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After more than 16 years of working in medical spas, registered nurse and educator Pamela Hill saw a gap in the skin care industry. Products, she thought, were lacking effectiveness and diversity. From the treatment rooms of her Colorado-based medical spas, Facial Aesthetics, Inc., Hill filled a niche. Throughout the past eight years, she formulated the Pamela Hill Skin Care cosmeceutical line, steering her products toward clients’ needs in preparation for a national and then global marketing launch.
The line includes products for both professional and at-home use—sold at physician’s offices, spas and medical spas. Hill’s cleansers and moisturizers aim at upholding the effects of therapeutic spa treatments, such as microdermabrasion, with an ingredient mix that includes topical vitamins and antioxidants.
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“The at-home products include glycolic and lactic acids, vitamin C serums, enzyme masks, green tea moisturizer, as well as a segment of the line that includes peptides,” Hill says. “The back bar line is used for treatments in the spa and includes products such as lactic and glycolic acid peels, neutralizer gel, masks and moisturizers.”
Environmentally safe and free from animal testing, Pamela Hill Skin Care is designed to promote healthy aging.
“I wanted a product line that would perform,” Hill says. “To have an entire line that performs to a high standard is hard to find and even harder to manufacturer.”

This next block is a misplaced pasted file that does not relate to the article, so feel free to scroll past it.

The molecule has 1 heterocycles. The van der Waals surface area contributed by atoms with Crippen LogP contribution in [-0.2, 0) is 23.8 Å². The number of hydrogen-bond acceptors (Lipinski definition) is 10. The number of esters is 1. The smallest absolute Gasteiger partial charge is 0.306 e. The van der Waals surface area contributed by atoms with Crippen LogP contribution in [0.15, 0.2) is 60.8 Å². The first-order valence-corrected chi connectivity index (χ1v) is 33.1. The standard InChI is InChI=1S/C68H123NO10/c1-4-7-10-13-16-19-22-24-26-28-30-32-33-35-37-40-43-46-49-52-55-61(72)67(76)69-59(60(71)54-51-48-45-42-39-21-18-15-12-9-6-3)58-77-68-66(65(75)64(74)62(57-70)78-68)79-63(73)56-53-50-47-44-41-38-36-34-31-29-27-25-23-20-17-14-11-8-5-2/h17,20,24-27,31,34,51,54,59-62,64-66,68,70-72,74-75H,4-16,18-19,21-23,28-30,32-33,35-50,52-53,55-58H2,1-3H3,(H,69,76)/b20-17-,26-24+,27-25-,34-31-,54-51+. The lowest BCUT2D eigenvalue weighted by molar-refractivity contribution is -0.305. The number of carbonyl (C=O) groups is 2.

Hill has been active in all aspects of the line’s production.
“We use [a] sample to see if it works the way we want it to as an individual product and as a product within the line,” she says. “If it doesn’t—and rarely is it perfect the first time—we give the manufacturer feedback, and a new version of the product is made.”
Hill has also authored 13 books—with two more on the way—to educate graduate estheticians and registered nurses in the medical spa and spa industry about patient care, new treatments, safety policies and training procedures.
“We insist that each treatment is performed the same by each esthetician or RN; clients depend on this,” says Hill. “It is like going to a restaurant and getting your favorite dish prepared differently each time. If you like something, you want it the same each time.”
Hill received her nursing diploma from Presbyterian Hospital and Colorado Women’s College and has practiced nursing for more than 25 years. Her background as a registered nurse has aided in the success of her spas in Denver and in Highlands Ranch, which were founded in 1991, attracting nearly 1,000 clients per month between the two locations.
“Our clients love our treatments and are excited to know that they are on the cutting edge of the investigative work that I do, whether it is a new treatment or a new product,” Hill says. “Some of the treatments I am passionate about currently include the use of LED (light emitting diodes), fotofacials [intense pulsed light] and Fraxel skin treatments.”
In addition to redesigning Pamela Hill Skin Care product labels and preparing for trade shows this year, Hill is currently outlining books on acne and ethnic skin care. She also updates her online skin care blog on a regular basis.
“My blog is an important way for me to get information to estheticians and RNs on subjects that are relevant to our industry,” Hill says. “Recent [topics] include holiday blues, business tips and taking care of oneself in this demanding field.”
Back to the February issue.